When you're rich, two things come into play. You can buy things way beyond mere essentials and, second, you need to protect yourself and your money more than average folk. Some rich people cover both these things by building a zone of safety in their homes, protection from anything, including criminal invasion. Internal fortresses, such places are called panic rooms.
The one that Meg Altman (Jodie Foster) encounters when she goes house hunting in Manhattan after a bitter divorce from a wealthy husband, is in a vacant multilevel brownstone previously owned by a very wealthy man who some considered eccentric. But there was nothing eccentric about the construction and design of this room, including as it does a separate ventilation system, phone line, surveillance monitors, safety doors of massive steel, supplies and a thing or two we're not even aware of (yet).
The room was not something that was particularly on Meg's list of requirements for herself and her daughter Sarah (Kristen Stewart), a smart-aleck with serious medical needs, but she takes the three-story pad, oversized and illogical that such a choice may be. And, on the very first night of their occupancy, as Meg knocks about in the vastness of her new digs, a trio of invaders breaks in, sending Meg and Sarah scrambling into the safe room.
While this development may seem an awful like a coincidence, it's based on a logical premise. The robbers include the contractor who built the room in the first place, Burnham (Forest Whitaker) and Junior, the self-described heir of the previous owner who knows where a fortune is secreted within the house and thinks the place is still in escrow and uninhabited. It is, in other words, an inside job. And, for insurance, Junior (Jared Leto), whose personal knowledge of the multi-million dollar cache imparts to him the nominal if temporary leadership of the triad, has brought along Raoul (Dwight Yoakum), a dangerously sadistic sociopath with a gun.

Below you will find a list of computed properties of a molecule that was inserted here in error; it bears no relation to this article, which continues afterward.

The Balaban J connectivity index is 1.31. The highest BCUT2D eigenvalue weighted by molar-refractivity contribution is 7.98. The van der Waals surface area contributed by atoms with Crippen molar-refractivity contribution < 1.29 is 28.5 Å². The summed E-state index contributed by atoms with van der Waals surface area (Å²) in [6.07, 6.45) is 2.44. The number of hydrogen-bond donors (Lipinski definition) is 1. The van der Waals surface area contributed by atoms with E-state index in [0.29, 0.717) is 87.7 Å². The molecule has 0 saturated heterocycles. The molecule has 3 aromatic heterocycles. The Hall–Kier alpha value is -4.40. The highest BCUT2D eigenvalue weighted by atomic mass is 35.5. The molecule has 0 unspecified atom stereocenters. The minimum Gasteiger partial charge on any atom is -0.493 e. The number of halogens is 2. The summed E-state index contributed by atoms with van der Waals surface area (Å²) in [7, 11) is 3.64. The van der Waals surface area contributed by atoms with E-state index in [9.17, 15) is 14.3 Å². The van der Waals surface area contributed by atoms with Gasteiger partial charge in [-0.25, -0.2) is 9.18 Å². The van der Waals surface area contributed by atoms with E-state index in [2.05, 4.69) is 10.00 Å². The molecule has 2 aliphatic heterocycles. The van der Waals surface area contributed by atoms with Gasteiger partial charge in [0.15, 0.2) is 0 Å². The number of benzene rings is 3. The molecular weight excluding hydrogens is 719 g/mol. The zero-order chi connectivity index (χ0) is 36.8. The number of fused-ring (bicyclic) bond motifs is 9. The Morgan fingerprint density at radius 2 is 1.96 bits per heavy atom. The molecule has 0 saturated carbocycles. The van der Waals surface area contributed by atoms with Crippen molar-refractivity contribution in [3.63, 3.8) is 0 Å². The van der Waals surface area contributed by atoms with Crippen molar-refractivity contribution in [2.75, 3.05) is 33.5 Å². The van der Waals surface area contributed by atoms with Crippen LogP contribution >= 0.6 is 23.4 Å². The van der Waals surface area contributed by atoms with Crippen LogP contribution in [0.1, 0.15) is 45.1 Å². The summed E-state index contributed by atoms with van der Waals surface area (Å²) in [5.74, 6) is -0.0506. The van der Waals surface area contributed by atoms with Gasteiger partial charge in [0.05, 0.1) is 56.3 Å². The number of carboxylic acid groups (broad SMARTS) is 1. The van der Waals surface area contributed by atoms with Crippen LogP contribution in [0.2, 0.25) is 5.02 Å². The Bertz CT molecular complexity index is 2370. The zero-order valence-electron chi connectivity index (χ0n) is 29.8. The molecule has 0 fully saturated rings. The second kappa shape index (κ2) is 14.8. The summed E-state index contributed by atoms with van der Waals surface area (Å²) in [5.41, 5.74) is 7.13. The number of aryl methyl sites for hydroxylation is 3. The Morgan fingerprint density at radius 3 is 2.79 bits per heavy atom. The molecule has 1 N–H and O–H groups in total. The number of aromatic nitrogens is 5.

The trouble with the safety of the panic room in this case is that what these men have come for is there. Panic room, indeed.
What follows is a taught game of cat and mouse, with Meg's convincing intelligence and resourceful counter-attacks matching up against the brutality and greed of the criminal trio who would seem to have the advantage of physical control of the house. That advantage changes as the riveting, nail-biting thriller plays out. What would make Meg leave the panic room? Yet she does. This is good stuff and you'd have to be numb to not feel the suspense as tides turn and turn again.
Casting is aces, starting with Jodie Foster's unmatched quality of intensity and vitality of mind and furthered by the relationship she and Kristen Stewart establish and maintain with unquestioned credibility. These are mother and daughter in extremis and there's no question about their life together and regard for each other. Foster makes us care deeply about these people and their chances of survival against relentless, armed siege.
Forest Whitaker is at peak form in conveying what we think is a decent man caught up in personal problems that wrongly force him to go down the criminal path. But it doesn't mar his essential humanity and sense of proportionality, even during the robbery, and this quality balances the ruthless villainy of Raoul. There is due regard to dimensionality here, both within the characters and between them.
In fact, Yoakum is nicely convincing as the cruel and unscrupulous Raoul to whom another dead body is mere meat that got in his way. The utter evil of this man is central to the threat against the innocents involved and to the unrelieved terror of the circumstances.
The complexity of the characters as they act out the motives that drive them is a superb creation of screenwriter David Koepp ("Stir of Echoes") and director David Fincher who, here, is far more successful with his characters and drama than he was with his uneven "The Fight Club" and the overlauded "Seven".
It's pointed out in the dialogue early in the movie that a panic room, built within the walls of a home, is the modern equivalent of an earlier age's "castle keep", the stronghold. One would expect that the protection of royalty under attack would include a tunnel under the moat for an escape to safety. In the brownstones of upper west side Manhattan, however, you don't get an easy exit. But, being trapped is what drama is all about.
Estimated cost: $50,000,000. Projected U.S. boxoffice: $95,000,000.